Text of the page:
LinkedIn (NYSE:LNKD), a social network aimed at professionals for career-oriented networking, is trading over $100 today on its IPO. The stock has rocketed from its pre-trading price of $45/share, giving it a market cap near $10 billion at current prices.
This looks to be the biggest U.S. Internet IPO since Google (NASDAQ:GOOG) launched seven years ago. LNKD has over 100 million profiles, but the company only made a small profit in 2010 and warned it may lose money in 2011. On a personal basis, I use LinkedIn, but have never seen any compelling reason to pay for any of its services thus far.
Only a lucky (or wealthy) few get to participate in the hottest IPOs at the initial offering prices. Buying on the first trading day after such a big move is certainly a risky proposition in many cases, due to quick “flipping” and profit-taking that may occur.
There is an exchanged traded fund that buys IPOs after they have been publicly trading for seven days - First Trust U.S. IPO Index (NYSEARCA:FPX). While FPX misses out on the gains that may occur on the first trading day of a stock, it often does get the benefit of buying a new stock after the balloon has been deflated a bit.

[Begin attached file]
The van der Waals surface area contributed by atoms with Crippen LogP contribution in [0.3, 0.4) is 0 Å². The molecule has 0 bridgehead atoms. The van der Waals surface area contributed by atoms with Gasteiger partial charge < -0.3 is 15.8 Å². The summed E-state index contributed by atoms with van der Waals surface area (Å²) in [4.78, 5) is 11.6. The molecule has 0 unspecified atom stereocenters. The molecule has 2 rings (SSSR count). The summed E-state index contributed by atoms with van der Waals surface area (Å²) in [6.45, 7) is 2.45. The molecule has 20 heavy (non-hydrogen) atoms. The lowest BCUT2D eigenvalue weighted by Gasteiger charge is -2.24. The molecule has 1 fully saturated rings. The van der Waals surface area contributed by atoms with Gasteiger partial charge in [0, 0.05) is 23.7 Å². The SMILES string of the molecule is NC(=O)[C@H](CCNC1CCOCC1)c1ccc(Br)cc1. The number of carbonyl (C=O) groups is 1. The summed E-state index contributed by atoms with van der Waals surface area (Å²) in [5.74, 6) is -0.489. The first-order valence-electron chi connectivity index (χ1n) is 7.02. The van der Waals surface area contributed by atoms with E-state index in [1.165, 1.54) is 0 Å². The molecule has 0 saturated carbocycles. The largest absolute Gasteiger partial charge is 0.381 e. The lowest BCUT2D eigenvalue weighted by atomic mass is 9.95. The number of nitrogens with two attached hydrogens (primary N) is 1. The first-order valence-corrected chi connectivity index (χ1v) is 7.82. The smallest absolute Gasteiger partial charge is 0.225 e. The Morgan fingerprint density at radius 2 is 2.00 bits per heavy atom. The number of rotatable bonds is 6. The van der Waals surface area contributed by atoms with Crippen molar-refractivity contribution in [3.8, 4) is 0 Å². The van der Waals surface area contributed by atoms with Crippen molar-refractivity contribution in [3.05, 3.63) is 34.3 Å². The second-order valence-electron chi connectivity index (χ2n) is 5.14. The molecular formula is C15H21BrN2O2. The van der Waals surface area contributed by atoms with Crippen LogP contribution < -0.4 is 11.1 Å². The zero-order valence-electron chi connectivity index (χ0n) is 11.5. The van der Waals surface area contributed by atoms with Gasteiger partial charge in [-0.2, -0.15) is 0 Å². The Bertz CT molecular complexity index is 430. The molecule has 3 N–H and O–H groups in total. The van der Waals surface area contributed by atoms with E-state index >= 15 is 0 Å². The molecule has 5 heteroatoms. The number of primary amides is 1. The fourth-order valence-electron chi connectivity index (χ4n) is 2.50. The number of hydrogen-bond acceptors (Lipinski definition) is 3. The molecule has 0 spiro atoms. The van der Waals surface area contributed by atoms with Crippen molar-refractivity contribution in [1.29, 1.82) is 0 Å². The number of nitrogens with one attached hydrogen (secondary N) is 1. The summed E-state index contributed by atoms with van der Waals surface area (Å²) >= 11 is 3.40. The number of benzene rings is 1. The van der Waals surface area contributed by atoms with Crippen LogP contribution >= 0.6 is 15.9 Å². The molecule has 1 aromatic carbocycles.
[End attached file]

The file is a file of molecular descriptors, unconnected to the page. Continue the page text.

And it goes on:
FPX holds an IPO for 1,000 trading days, then sells - a very systemized, disciplined approach. It’s current top holdings include Philip Morris (NYSE:PM), Visa (NYSE:V), General Motors (NYSE:GM), Mastercard (NYSE:MA), Covidien (NYSE:COV) and Time Warner Cable (NYSE:TWC). How has this strategy worked?
Well, surprisingly to some who consider after-market IPO buying a poor strategy, FPX has outperformed the S&P 500 Index (NYSEARCA:SPY) since inception. In particular, note on the chart below how much relative outperformance FPX has garnered since the market bottom of 2009.
Click to enlarge
Based on the data, post-IPO systematic buying/selling in the manner of FPX looks to be a good way to gain leverage over the broad markets during a bull run. In a bearish period it may well underperform or lag, however.